According to Prause, this expectation isn't even realistic. "I am suspicious that 'multiple' is not really multiple in the way [magazines have] traditionally written about them," she says. "Rather, it seems likely that some women have a relatively short refractory period, just like some men. I doubt men and women are as different in this respect as popular culture has made them out to be."
Yet many remain attached to the idea that sexually, those with penises and those with vaginas are fundamentally different. And the supposedly universal multiple orgasm among vagina-owners is used as evidence of this ~mysterious~ difference. That vaginas can defy the very laws of physics: what goes up doesn't have to come down. It's something we often see perpetuated in pop culture. In the Friends episode "The One With The East German Laundry Detergent," the friends are discussing what baffles them about the opposite sex, and Ross yells, "multiple orgasms!"
"The assumption that women and other vagina-owners of course can have multiple and we're sooooo lucky is always whipped out by insecure bros (in my experience always cisgender heterosexual men) to make them appear like the sad, unfortunate sex," Katie says, adding that this leads us to ignore the fact that in heterosexual relationships, men tend to have far more orgasms than women. "Describing vagina-owners as luckier than penis-owners because we can get off repetitively like some kind of machine gun firing reinforces the cultural focus on the male orgasm during sex."
In reality, both penises and vaginas vary in whether or not they can have multiple orgasms and in the length of their refractory periods. Multiple orgasms for people with penises are possible, too. Some can train themselves to have them by orgasming without ejaculating, but others report being able to have multiple orgasms a few minutes apart without any training. Kate, 35, a trans woman with a penis, has had them spontaneously. "I've had them in rapid succession through anal stimulation, but if it's just penile stimulation, it's more like a shorter refractory period most of the time," she tells Bustle.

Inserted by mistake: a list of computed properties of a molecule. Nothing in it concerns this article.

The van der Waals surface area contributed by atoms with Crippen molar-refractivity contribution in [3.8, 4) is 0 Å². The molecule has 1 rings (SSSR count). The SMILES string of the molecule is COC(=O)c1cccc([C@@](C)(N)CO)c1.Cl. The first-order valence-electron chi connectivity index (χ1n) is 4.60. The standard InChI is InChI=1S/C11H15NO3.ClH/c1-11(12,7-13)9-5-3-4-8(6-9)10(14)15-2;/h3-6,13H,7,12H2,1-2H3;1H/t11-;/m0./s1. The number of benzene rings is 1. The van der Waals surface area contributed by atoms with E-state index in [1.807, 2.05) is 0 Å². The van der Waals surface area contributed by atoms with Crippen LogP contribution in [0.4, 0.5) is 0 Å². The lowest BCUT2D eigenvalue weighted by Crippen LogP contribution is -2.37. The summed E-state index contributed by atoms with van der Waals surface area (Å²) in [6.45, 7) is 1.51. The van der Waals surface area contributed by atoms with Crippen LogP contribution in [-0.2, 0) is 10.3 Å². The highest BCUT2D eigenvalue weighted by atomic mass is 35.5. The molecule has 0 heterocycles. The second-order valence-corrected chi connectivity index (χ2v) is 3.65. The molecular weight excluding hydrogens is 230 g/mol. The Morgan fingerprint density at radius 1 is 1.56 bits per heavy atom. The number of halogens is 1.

Aside from fueling myths about gender and sex differences, the belief that all vagina-owners are multi-orgasmic also imposes unfair expectations. In order to perform this exotic sexuality we're expected to possess, we feel pressure to not only have multiple orgasms but also orgasm through vaginal penetration, squirt, make porn star noises, and do other things most vaginas just don't do. And many don't feel like they can say something if they can't.
"I have bellowed things like 'DON'T TOUCH THERE!!!' (referring to the clitoris, because I just can't) in the moment," says Kristin. "But it's only been with one or two guys that I was in an ongoing relationship with, who were really good at talking and listening, that I've explained exactly the situation, and we've come to a more egalitarian arrangement (like taking turns being first). I am a people pleaser, so it's only as I've gotten older that I've started being able to communicate my needs at all. And until a couple of years ago, it never occurred to me that it could be any other way."
The vast differences in multi-orgasmic ability among individuals with vaginas just show we need to be talking to our partners about what they like in bed and how their bodies work, rather than make assumptions based on what genitals they have. Sexual behavior, like most behavior, is much more based on the individual than what "category" they belong to. And regardless of what genitals we have, we deserve as much sexual attention — and as much rest — as our partners.